A Weedy Seadragon looks just like it sounds.. A mini sea dragon that would blend in with corals and seaweed very well! To avoid mouthfulls of sand when feeding, this animal will feed on its side and suck up tiny mycids! Compared to the leafy sea dragon, weedies have less flamboyant projections and are usually reddish in color with yellow spots. Weedy sea dragons have very long, thin snouts, slender trunks covered in bony rings, and thin tails which, unlike their seahorse cousins, cannot be used for gripping.
Terns are a common seabird that frequently get mistaken for seagulls. These graceful birds are characterised by their silver-grey upperparts, white underparts, black cap and red bill, as well as long tails. Almost all terns migrate, and the Arctic tern migrates every year from the Arctic to the Antarctica –a 25,000 mile trip, one way! Common tern colonies usually number around 2,000 birds, but can be as large as 20,000. They are often shared with other tern species such as Arctic and roseate terns.
Giant clams were first documented by an Italian explorer, as early as 1521. The largest known specimen of the giant clam, till date, was found in 1817, off the north-western coast of Sumatra. It was 4.49 ft. long, and its shells weighed 510 lbs. In 1956, another giant clam that was about 3.77 ft. long was found in Japan, with its shells weighing about 730 lbs. Because of its sessile nature, the moment the giant clam chooses a spot as its ‘home’, it fastens itself to the same, and then cannot go elsewhere for the rest of its life.
It’s not a jellyfish! The Portuguese Man o’ War may look like a bloated jellyfish, but it’s actually a siphonophore—a bizarre group of animals that consist of colonies made up of dozens, hundreds, or even thousands of genetically-identical individual creatures.
Not much is known about the Spiny Devilfish, but what is known mostly revolves around it’s spines. It has poisonous spines on the dorsal, anal and ventral fins. This fish is predominantly well camouflaged (and so easy to miss) and lies buried up to the eyes and mouth, waiting for prey to swim by to ambush by lunging forward and inhaling their prey with their large mouths.
Probably the most remarkable fact about the Jewel Fish, however, is the relationship of the mated couple, which comes as close to a “married life” in the full sense of the word as can be found among fish.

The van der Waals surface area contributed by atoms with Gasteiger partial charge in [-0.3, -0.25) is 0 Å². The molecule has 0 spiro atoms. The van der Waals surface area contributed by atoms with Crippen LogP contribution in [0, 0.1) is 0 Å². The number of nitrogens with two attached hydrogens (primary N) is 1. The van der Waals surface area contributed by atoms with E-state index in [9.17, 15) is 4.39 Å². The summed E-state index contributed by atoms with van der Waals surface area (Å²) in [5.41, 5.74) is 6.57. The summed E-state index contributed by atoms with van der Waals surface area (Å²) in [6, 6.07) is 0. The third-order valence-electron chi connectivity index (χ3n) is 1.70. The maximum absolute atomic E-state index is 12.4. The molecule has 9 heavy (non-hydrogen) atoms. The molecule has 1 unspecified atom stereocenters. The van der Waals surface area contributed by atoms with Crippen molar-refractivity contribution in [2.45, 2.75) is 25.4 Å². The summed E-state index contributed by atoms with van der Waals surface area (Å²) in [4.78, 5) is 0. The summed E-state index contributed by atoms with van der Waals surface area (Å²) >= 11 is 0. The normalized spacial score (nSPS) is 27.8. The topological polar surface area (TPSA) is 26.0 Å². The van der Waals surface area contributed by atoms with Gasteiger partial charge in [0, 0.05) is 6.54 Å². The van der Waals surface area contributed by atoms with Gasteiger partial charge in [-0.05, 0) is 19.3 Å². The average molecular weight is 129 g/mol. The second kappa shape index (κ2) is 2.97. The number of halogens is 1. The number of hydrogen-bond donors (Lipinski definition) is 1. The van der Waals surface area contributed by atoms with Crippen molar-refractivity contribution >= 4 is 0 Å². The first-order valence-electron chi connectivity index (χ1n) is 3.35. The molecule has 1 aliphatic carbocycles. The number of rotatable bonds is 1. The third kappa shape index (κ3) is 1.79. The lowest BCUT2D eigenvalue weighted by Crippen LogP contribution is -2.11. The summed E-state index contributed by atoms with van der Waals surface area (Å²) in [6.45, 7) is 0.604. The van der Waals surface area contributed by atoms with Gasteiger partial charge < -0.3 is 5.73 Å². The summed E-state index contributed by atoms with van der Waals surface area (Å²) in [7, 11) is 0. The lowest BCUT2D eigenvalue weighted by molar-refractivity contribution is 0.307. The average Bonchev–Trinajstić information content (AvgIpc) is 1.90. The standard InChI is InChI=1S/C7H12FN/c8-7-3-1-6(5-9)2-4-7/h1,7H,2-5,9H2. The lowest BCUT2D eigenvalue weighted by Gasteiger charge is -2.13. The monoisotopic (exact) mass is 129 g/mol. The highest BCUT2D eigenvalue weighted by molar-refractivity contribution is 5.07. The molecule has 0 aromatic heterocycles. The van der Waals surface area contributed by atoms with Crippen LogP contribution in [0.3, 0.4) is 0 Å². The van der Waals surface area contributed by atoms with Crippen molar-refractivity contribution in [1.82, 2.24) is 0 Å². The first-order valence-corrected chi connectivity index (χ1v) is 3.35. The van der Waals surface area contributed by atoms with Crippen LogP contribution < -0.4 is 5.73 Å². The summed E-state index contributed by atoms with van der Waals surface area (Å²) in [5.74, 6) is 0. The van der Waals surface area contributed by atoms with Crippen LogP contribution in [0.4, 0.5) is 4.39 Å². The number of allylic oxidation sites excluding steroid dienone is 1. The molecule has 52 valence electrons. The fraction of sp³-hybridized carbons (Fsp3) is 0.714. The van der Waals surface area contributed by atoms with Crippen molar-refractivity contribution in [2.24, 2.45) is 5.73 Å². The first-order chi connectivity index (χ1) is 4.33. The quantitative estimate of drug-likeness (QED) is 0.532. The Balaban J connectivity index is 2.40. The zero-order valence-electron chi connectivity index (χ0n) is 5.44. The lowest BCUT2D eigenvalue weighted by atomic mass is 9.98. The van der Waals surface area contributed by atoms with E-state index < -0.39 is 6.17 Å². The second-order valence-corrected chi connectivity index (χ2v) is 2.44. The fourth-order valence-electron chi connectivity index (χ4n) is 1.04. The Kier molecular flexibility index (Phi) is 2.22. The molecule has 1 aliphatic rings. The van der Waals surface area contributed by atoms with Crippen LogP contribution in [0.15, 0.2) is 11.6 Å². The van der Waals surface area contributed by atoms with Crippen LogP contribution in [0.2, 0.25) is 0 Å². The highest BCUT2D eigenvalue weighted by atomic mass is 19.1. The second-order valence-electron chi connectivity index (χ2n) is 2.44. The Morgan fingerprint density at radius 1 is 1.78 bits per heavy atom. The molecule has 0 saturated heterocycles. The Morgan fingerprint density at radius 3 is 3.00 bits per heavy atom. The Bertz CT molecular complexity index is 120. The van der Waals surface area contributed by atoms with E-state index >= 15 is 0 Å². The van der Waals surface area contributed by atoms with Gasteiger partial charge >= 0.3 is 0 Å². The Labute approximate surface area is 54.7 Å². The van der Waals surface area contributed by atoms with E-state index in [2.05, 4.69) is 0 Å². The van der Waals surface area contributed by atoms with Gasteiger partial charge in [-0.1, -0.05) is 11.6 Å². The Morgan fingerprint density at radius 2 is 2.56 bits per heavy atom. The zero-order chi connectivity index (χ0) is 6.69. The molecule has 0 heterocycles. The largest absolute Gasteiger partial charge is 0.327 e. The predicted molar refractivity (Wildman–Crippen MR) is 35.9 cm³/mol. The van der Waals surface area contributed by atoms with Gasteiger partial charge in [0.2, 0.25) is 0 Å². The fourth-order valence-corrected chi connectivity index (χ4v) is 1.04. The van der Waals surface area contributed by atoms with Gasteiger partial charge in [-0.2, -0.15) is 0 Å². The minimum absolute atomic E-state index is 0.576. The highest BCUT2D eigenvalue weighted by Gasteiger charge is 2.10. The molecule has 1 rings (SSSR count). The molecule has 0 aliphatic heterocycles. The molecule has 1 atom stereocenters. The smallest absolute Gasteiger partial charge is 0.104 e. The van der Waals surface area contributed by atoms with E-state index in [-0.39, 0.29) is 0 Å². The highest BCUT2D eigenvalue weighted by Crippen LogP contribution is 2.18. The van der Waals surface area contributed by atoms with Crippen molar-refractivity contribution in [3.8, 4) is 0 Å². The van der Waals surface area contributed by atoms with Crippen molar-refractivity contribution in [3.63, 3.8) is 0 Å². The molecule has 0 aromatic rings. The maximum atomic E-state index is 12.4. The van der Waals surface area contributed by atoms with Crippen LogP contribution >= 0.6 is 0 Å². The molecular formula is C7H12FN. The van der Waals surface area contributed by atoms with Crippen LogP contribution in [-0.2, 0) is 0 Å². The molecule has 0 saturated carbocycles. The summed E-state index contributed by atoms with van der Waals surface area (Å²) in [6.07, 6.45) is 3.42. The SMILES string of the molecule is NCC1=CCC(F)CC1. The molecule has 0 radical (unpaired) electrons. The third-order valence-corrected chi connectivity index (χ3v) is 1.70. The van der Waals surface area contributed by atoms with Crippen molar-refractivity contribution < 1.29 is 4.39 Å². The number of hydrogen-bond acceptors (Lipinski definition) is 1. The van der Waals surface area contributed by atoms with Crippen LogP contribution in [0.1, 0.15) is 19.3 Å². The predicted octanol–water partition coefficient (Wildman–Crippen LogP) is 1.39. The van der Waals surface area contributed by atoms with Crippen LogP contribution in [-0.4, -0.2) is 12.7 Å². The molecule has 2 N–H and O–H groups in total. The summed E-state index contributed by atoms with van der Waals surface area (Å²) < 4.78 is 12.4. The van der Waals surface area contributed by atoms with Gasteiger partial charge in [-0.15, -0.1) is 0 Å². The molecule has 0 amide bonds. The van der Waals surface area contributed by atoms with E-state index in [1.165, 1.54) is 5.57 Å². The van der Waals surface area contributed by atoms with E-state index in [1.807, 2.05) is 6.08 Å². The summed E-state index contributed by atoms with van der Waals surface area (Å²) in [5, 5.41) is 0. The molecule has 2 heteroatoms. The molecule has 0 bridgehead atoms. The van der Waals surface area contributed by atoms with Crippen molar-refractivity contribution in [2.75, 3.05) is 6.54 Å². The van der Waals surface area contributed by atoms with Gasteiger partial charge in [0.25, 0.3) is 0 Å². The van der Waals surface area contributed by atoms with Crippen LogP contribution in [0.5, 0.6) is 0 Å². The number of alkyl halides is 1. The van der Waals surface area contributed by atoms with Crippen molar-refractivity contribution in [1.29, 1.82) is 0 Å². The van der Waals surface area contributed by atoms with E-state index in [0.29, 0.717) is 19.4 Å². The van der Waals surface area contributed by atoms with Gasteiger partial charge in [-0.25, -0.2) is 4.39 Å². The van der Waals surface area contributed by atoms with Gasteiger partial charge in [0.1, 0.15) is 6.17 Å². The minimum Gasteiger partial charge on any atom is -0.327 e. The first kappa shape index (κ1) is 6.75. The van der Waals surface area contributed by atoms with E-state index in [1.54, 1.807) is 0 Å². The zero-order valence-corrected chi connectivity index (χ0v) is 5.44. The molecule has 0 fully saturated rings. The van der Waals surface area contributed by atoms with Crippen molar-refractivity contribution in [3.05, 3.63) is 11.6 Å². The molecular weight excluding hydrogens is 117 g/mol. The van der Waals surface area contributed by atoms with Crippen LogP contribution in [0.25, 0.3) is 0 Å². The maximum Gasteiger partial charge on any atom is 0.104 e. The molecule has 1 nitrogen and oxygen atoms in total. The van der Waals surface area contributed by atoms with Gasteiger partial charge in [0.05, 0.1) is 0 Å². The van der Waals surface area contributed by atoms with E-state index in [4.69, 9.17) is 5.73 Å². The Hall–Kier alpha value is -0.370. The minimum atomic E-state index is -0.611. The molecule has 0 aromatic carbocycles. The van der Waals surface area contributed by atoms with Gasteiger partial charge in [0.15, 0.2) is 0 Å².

Seals spend much of their life in water! Their thick fur and blubber offer protection against freezing temperatures. Seals have more blood in their body than other animals. Since blood cells keep the oxygen, seal can dive longer than other animals. Seal can hold its breath for 2 hours which is a record in the animal world. They can dive up to 1000-1300 feet deep when they are searching for food.
Algal blooms are one common source of thick sea foams. When large blooms of algae decay offshore, great amounts of decaying algal matter often wash ashore. Foam forms as this organic matter is churned up by the surf. Most sea foam is not harmful to humans and is often an indication of a productive ocean ecosystem. But when large harmful algal blooms decay near shore, there are potential for impacts to human health and the environment.
Swimming with dinosaurs! Longnose Gar (and other species of this family) are ancient fish perfected suited to thrive in conditions that would easily kill most fish. They can gulp air when necessary, allowing them to survive in low oxygen and higher salinity water than most fish.
In some instances, however, the negative ecological impacts of artificial reefs may outweigh potential economic gains. For example, development of artificial reefs may cause an increase in overall visitation to an area, meaning more visitors to both artificial and natural reefs.
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